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Étoile at Work

Marie-Agnès Gillot makes her first piece for the Paris Opéra Ballet.
Though Paris Opéra Ballet étoile Marie-Agnès Gillot has been experimenting with choreography for a few years, she was surprised when artistic director Brigitte Lefèvre proposed she make a work on the company. “It’s not something I dreamed of or expected,” Gillot says. “But immediately the ideas started coming.”

Her new ballet, Sous Apparence, will premiere at the Palais Garnier this October. It’s a collaboration with musical dramaturg Laurence Equilbey—who helped her choose the collaged score, which includes works by Anton Bruckner, Morton Feldman and György Ligeti—and visual artist Olivier Mosset. “One of my thoughts about the piece was that it would address the various wars we have in our lives; in dance especially, we have to fight so much,” Gillot says. “Olivier’s response was to create a big sculpture for the middle of the stage, like the barriers they put in the street to stop trucks during a war. We call it ‘The Toblerone,’ because it looks like one!”

The work’s title, which loosely translates to “A Semblance Of,” was another jumping-off point for Gillot. “It came from the phrase, ‘Les apparences sont innocent de nos erreurs,’ ” she says. “It means that we cannot tell, from peoples’ outer appearances, what mistakes they have made. We have the power to hide our errors. But in the ballet, the idea is to go underneath that mask.”

Gillot’s cast, which she and Lefèvre chose together, includes étoile Laëtitia Pujol and several promising soloists. “I want them to be completely androgynous,” Gillot says. “The men are wearing pointe shoes—they were all very excited about ordering their first pairs!—but they won’t be doing caricatures of women’s steps on pointe. My goal is to create a new language.”

 


Joffrey Revisits The Green Table
The Joffrey Ballet commemorates the 80th anniversary of Kurt Jooss’ antiwar masterpiece The Green Table this October, performing the ballet as part of its “Human Landscapes” program. “There are some ballets that don’t age well, but this is not one of them,” says the Joffrey’s Fabrice Calmels, who returns to the role of Death, which he danced when the company last mounted the piece five years ago. “It’s an iconic, powerful work of art.”

Eerie and macabre, The Green Table was inspired by the totentanz, a series of medieval images depicting people dancing with death. Jooss transformed it into a metaphor for the horrors of modern war. His Death is hypnotic and commanding, a robotic skeleton claiming victim after victim.

Calmels first learned the part from Jooss’ daughter Anna Markard, who set the ballet on companies around the world after her father’s death in 1979. “This ballet was in Anna’s heart—she lived it for years,” Calmels says. “I appreciate how meticulous she was with the details, because it is such a detailed ballet. The first time I danced Death, we worked on every finger, on the tiniest aspects of posture. The choreography is so distinctive that eventually it overtakes you. It becomes a part of you.”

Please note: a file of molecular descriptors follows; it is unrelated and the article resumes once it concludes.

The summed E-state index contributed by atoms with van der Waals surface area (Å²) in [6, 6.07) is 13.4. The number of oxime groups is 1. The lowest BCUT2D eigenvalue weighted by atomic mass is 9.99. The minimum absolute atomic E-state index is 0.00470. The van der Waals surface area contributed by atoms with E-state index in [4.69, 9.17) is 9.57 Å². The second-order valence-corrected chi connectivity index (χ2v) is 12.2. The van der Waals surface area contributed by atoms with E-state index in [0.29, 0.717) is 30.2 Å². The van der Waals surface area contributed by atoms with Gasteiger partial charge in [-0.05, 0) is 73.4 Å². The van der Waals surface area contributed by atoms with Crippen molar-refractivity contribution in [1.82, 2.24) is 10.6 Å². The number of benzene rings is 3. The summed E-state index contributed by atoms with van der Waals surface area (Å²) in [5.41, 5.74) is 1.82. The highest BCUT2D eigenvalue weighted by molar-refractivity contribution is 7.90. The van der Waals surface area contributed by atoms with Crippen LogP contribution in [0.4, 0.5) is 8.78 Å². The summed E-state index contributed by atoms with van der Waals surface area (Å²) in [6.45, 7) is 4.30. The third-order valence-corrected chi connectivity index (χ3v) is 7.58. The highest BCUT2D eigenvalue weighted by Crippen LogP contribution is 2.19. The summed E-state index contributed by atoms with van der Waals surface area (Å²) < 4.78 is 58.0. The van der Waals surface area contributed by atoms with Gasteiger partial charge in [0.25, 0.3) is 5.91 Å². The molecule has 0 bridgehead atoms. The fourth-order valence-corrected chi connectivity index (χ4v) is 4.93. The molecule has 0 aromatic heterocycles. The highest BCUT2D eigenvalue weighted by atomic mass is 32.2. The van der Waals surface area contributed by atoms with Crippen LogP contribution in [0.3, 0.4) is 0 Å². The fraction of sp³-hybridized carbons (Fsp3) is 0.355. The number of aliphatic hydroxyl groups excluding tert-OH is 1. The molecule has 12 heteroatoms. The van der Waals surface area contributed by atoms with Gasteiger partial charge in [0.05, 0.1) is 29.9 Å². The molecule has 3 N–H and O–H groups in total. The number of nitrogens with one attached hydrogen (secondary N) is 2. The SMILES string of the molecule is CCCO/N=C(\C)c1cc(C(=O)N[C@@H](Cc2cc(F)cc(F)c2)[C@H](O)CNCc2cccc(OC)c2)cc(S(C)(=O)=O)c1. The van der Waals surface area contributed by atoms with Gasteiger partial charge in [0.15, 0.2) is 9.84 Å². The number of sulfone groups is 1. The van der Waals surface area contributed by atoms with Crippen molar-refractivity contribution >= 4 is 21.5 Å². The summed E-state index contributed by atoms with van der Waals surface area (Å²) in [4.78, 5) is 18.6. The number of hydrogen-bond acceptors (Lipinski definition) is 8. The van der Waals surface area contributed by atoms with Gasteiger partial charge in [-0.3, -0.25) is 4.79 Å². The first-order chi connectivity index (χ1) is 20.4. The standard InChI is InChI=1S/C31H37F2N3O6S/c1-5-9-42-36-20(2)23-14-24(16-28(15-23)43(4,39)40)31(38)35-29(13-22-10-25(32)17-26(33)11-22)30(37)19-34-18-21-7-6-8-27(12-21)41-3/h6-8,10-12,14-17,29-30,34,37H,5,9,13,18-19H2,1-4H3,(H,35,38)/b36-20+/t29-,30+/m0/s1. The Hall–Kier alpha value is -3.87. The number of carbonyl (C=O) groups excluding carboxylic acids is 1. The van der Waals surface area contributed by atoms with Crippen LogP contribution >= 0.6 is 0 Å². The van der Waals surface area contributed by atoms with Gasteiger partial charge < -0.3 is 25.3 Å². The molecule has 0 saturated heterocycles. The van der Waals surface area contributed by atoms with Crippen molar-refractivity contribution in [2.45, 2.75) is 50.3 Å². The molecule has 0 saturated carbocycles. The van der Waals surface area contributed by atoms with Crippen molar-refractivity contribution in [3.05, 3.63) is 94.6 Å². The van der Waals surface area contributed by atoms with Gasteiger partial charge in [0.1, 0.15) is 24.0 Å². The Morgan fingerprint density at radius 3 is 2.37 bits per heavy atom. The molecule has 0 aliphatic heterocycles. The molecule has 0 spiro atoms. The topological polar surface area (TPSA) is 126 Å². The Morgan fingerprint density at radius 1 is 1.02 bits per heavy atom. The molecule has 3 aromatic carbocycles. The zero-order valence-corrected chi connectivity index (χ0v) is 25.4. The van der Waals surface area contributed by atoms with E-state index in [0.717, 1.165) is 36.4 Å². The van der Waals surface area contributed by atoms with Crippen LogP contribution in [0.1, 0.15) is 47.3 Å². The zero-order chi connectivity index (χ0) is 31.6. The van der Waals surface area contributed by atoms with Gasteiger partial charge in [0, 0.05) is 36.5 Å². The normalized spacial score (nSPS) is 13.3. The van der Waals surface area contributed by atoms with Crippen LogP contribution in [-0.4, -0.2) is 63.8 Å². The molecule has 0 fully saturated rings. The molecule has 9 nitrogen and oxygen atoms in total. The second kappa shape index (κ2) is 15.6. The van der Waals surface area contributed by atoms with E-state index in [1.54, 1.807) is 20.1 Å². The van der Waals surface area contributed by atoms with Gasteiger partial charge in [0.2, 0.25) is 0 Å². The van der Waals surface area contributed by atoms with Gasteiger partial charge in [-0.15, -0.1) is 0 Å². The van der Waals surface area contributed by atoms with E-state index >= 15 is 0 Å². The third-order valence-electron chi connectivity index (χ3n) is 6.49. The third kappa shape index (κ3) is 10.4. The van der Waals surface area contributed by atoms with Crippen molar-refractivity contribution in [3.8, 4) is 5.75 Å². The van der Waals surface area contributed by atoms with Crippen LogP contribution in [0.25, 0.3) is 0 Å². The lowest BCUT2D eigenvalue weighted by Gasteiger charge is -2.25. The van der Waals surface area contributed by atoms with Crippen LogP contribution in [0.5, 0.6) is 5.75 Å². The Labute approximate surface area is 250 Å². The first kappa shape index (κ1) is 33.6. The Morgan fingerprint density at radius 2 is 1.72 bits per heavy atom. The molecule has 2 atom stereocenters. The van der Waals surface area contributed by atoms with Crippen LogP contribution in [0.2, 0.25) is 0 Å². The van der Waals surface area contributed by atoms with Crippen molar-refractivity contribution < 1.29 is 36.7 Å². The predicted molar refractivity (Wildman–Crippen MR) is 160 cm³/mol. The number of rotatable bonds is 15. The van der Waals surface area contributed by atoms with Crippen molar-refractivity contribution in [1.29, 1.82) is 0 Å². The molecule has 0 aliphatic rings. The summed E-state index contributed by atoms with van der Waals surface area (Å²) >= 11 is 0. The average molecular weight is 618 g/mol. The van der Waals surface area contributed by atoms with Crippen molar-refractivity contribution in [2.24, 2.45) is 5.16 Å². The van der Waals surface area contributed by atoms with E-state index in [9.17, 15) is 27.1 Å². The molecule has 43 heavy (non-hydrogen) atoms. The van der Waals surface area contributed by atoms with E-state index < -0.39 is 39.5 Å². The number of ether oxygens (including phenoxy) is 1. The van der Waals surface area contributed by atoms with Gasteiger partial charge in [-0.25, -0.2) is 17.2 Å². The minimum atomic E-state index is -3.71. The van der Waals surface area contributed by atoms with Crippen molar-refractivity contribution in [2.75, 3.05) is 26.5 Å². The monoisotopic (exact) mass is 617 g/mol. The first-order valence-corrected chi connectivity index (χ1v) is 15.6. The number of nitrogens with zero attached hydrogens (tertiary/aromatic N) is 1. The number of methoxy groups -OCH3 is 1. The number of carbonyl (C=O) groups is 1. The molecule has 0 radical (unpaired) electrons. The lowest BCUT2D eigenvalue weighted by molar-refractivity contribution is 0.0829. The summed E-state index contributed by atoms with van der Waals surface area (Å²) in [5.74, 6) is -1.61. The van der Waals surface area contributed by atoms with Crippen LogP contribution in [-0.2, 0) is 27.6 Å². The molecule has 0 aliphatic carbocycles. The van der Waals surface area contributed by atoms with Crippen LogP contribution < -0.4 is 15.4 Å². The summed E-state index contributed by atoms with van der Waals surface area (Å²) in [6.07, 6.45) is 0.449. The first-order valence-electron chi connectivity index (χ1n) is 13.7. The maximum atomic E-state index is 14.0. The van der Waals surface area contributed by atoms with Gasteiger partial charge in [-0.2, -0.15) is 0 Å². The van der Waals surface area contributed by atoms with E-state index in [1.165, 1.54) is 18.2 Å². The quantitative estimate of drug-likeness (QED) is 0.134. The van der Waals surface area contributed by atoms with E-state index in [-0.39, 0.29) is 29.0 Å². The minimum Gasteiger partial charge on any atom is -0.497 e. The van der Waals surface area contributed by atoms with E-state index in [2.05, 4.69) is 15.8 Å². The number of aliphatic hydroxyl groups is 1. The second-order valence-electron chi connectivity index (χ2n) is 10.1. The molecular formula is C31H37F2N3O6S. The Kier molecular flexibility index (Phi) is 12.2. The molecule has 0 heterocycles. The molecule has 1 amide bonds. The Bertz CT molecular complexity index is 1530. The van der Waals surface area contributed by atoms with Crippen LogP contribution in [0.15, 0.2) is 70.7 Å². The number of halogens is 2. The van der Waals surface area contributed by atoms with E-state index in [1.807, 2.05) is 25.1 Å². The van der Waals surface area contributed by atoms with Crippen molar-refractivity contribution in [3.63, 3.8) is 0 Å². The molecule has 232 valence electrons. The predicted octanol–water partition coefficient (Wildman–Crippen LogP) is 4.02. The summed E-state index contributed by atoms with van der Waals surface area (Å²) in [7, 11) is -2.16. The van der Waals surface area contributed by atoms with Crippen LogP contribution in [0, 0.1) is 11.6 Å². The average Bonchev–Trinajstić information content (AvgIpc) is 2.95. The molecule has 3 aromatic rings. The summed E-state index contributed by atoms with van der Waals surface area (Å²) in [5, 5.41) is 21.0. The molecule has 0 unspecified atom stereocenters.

In With the New at PNB
This year marks Pacific Northwest Ballet’s 40th anniversary. “It’s hard to know how to program that,” says artistic director Peter Boal. “Do you sit back and look again at the grandest achievements you’ve reached over time? Or do you roll the dice and do something completely new?”

Boal opted for new. This November, PNB presents an all-premiere program that includes works by Mark Morris and company members Andrew Bartee, Kiyon Gaines and Margaret Mullin. “It’s a bit of a risk, of course, and not just in the sense that it’s four world premieres—these are also the first works Andrew and Margaret have ever made for the main company,” Boal says. (Gaines choreographed his first mainstage work for PNB, M-Pulse, in 2008.) “But though they’re young, they’ve both made original, well-crafted pieces for our choreographer’s workshop. I think they’re ready for the big time.”

 All three of the company members choreographing for the program are also rehearsing Morris’ piece. “Mark is hilarious, and in rehearsals he’s constantly blurting out things like, ‘Oh, that was such an awful step I just made—you can have that for your ballet, Andrew!’” Boal says. “But he’s also been talking to the three of them about their music choices. It’s not a peer-to-peer relationship, but at the moment they are a team of choreographers sharing this company, and they’re making the most of that.”


Three’s Company in Las Vegas
Nevada Ballet Theatre opens its first season at the new Smith Center in Las Vegas this October with a little help from its friends. The company will collaborate with Pacific Northwest Ballet and Ballet West to perform Balanchine’s Jewels, with Ballet West dancing “Emeralds,” NBT, “Rubies” and PNB, “Diamonds.” In a nod to Jewels lore—legend has it that some dazzling Van Cleef & Arpels jewelry inspired Mr. B to create the ballet—Van Cleef & Arpels will sponsor the performances.


A Premiere by One of NYCB’s Own
New York City Ballet corps member Justin Peck will present his second work for NYCB—and his first ballet to premiere in the company’s home theater at Lincoln Center—this October. The work, a collaboration with popular singer/songwriter Sufjan Stevens, will build on Tales of a Chinese Zodiac, which Peck made for the New York Choreographic Institute in 2010.


Ratmansky’s Latest for ABT
A new work by resident choreographer Alexei Ratmansky, set to Dmitri Shostakovich’s Symphony No. 9, will highlight American Ballet Theatre’s fall season at New York City Center. The ballet is to be the first in a trio of abstract pieces, all set to Shostakovich, which will be presented together as an evening-length work during ABT’s spring 2013 season. It will join an extremely small group of abstract full-length ballets. 

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